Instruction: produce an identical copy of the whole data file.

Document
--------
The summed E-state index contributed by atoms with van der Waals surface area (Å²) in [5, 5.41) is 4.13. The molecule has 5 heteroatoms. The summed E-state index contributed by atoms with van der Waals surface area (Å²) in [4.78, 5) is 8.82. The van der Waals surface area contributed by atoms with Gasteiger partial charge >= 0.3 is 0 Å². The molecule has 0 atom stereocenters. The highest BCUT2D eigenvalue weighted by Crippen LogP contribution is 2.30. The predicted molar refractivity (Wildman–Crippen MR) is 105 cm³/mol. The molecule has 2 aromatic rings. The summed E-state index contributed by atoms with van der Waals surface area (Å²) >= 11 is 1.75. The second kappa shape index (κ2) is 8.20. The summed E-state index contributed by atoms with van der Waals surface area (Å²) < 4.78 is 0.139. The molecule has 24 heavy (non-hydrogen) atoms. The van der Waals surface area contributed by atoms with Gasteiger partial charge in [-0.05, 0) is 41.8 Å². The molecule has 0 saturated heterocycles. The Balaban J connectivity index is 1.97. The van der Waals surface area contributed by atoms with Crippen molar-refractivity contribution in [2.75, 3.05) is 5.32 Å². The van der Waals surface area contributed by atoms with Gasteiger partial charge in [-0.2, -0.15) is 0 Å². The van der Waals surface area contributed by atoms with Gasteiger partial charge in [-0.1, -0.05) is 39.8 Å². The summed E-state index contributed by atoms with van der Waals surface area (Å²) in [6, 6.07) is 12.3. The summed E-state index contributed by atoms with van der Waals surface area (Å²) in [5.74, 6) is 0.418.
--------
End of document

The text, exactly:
The summed E-state index contributed by atoms with van der Waals surface area (Å²) in [5, 5.41) is 4.13. The molecule has 5 heteroatoms. The summed E-state index contributed by atoms with van der Waals surface area (Å²) in [4.78, 5) is 8.82. The van der Waals surface area contributed by atoms with Gasteiger partial charge >= 0.3 is 0 Å². The molecule has 0 atom stereocenters. The highest BCUT2D eigenvalue weighted by Crippen LogP contribution is 2.30. The predicted molar refractivity (Wildman–Crippen MR) is 105 cm³/mol. The molecule has 2 aromatic rings. The summed E-state index contributed by atoms with van der Waals surface area (Å²) >= 11 is 1.75. The second kappa shape index (κ2) is 8.20. The summed E-state index contributed by atoms with van der Waals surface area (Å²) < 4.78 is 0.139. The molecule has 24 heavy (non-hydrogen) atoms. The van der Waals surface area contributed by atoms with Gasteiger partial charge in [-0.05, 0) is 41.8 Å². The molecule has 0 saturated heterocycles. The Balaban J connectivity index is 1.97. The van der Waals surface area contributed by atoms with Crippen molar-refractivity contribution in [2.75, 3.05) is 5.32 Å². The van der Waals surface area contributed by atoms with Gasteiger partial charge in [-0.2, -0.15) is 0 Å². The van der Waals surface area contributed by atoms with Gasteiger partial charge in [-0.1, -0.05) is 39.8 Å². The summed E-state index contributed by atoms with van der Waals surface area (Å²) in [6, 6.07) is 12.3. The summed E-state index contributed by atoms with van der Waals surface area (Å²) in [5.74, 6) is 0.418.